He would present shorts like The Three Stooges and Flash Gordon if I remember correctly; however, his show was taken off after the switch to 36.

I do remember one video they used to show of him walking through a creepy looking park with leaves blowing.

I can't find any information about him on the 'net, but do you remember who he was?

The Doctor said...

Well, the Millie version of the show ended because we moved east. No sinister stuff here, folks.

Our charge from WLEX was to produce "a cult TV show" for $50 a show, later upped to $75, woo. We had no contract beyond a handshake after a sumptuous lunch-do at The Magic Pan. Our original commitment was for 13 weeks, through the October local ratings sweeps; and if we garnered better ratings than the unhosted movies previously in the slot, we would get to continue for another 13 weeks. Since our official WLEX producer never came around to tell us that our ratings were less than desired, we figured we might as well keep showing up to do the show.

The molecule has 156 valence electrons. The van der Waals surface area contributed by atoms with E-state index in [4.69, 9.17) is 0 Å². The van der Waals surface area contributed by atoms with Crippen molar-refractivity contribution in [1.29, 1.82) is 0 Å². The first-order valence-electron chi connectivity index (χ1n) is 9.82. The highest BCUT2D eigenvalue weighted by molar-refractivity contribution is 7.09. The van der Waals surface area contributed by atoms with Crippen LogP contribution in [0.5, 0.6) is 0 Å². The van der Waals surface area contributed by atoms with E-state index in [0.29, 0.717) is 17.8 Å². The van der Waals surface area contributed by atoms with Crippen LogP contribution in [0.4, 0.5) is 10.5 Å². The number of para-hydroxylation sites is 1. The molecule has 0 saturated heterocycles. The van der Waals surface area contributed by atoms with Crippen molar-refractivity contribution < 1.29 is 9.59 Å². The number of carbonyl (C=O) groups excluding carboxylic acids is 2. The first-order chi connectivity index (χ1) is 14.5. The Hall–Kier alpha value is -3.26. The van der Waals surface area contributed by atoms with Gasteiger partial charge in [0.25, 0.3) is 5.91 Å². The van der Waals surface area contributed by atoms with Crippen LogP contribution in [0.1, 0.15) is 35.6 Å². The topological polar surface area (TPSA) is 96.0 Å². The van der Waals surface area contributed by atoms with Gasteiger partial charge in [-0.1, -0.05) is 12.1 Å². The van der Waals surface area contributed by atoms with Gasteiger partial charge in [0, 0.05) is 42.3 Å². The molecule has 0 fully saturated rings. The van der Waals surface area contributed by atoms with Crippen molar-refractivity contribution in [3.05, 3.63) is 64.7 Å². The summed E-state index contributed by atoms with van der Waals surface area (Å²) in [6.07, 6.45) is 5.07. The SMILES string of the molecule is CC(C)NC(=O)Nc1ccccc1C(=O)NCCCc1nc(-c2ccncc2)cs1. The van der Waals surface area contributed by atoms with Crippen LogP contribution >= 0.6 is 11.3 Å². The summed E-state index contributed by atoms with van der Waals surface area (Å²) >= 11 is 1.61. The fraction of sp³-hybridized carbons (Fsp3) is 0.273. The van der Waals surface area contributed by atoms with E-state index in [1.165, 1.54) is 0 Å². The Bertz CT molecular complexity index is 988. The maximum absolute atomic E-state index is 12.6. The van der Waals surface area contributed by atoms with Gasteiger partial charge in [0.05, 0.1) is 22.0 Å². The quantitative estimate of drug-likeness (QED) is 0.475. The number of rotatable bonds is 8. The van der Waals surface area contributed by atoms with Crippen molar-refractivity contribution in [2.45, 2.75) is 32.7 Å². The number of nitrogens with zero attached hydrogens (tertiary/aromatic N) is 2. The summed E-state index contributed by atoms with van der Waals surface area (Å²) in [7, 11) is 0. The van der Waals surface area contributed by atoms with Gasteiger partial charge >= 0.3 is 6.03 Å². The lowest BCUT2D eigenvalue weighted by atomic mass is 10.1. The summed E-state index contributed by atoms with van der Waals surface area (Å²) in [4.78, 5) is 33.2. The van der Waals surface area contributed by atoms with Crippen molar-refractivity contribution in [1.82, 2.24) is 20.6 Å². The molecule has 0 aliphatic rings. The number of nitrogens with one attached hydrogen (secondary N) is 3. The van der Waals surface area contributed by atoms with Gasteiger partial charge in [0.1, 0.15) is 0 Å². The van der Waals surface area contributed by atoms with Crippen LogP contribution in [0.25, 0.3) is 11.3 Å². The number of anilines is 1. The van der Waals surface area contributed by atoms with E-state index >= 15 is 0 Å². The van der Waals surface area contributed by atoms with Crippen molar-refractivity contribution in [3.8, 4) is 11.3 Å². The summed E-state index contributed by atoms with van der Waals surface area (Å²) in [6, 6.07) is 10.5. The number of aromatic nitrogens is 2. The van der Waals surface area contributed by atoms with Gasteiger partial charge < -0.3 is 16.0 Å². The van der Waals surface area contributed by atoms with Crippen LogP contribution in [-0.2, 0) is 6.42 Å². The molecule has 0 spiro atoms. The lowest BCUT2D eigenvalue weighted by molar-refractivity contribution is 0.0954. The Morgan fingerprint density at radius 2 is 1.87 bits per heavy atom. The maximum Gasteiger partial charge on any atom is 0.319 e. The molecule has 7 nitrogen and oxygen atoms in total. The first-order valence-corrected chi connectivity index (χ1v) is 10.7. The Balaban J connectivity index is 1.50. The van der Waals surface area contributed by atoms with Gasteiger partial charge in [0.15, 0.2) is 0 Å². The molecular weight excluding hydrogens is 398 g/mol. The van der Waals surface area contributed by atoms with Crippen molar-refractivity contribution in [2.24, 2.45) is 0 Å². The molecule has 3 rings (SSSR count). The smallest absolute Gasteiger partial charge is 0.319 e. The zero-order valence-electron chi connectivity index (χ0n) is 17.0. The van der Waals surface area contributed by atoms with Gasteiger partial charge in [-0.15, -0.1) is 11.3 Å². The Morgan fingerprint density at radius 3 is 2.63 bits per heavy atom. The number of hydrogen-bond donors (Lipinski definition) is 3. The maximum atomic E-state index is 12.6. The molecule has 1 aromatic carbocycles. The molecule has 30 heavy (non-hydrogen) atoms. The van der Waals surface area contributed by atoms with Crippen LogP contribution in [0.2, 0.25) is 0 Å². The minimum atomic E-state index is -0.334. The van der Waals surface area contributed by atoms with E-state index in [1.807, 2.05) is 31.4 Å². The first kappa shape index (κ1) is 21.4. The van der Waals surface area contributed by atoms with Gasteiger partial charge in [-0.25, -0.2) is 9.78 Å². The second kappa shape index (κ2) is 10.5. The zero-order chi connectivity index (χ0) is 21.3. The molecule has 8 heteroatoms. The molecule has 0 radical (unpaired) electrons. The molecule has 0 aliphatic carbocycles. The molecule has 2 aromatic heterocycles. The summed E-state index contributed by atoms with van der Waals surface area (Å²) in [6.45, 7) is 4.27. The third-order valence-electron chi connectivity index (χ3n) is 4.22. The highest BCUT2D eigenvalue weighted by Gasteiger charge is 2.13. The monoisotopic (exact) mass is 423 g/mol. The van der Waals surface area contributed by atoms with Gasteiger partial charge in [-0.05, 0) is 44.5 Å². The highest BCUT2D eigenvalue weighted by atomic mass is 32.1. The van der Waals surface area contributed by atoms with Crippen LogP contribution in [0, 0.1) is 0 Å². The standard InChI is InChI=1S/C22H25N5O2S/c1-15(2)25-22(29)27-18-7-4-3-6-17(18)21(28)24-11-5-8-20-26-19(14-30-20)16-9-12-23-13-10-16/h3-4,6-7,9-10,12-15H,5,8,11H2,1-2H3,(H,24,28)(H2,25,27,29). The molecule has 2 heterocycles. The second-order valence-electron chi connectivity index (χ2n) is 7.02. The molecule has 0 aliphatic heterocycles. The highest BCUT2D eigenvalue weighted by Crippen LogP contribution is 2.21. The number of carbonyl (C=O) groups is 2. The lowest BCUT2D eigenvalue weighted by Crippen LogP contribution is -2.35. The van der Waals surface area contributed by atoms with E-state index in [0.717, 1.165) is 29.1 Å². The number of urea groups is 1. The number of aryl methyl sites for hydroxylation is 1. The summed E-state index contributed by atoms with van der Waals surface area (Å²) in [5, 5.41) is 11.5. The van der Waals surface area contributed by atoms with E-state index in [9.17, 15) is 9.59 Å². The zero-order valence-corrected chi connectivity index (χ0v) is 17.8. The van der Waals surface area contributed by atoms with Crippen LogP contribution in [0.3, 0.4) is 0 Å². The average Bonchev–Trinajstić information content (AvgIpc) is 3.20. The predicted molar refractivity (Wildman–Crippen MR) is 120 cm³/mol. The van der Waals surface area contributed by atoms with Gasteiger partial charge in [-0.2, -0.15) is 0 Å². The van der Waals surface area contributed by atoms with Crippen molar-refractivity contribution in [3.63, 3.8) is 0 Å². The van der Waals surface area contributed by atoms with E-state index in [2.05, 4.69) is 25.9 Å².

The Millie look came from Missy Holloway, who had recently moved from Seattle to Lexington as costume designer for a new resident modern dance company, and was doing design work unlike any other Lex-area designer (that we knew of, at least). It seemed consistent with our "cult-show" charge to seek out Missy; it helped that she built costumes that held up. Missy designed the whole look, wig glasses n all, and pointed us to Bob Andrews for makeup design. Bob stayed with the show from Day 1 to Day Last; he was a real sweetie, and we used him as one of our on-camera regulars because he was quite willing to go along with whatever we came up with. At the time, Bob's day (well, night) job was a cook at Joe B's; we used to pick him up when he got off shift, and head over to WLEX for our evening ritual of pressing our faces against the window in the studio door and try to break up Mindy n Mike while they read the news.

The show was supposed to be entirely ad-libbed; that could not possibly have worked, so I wrote it to appear as if it was ad-libbed. We gradually found Millie's voice somewhere around the 4th or 5th show, as she evolved from a Tallulah Bankhead/Elvira clone to a brat. Barbara's performance always gave Millie enough of a heart so that people would care about the character; I certainly never gave Millie anything positive to say.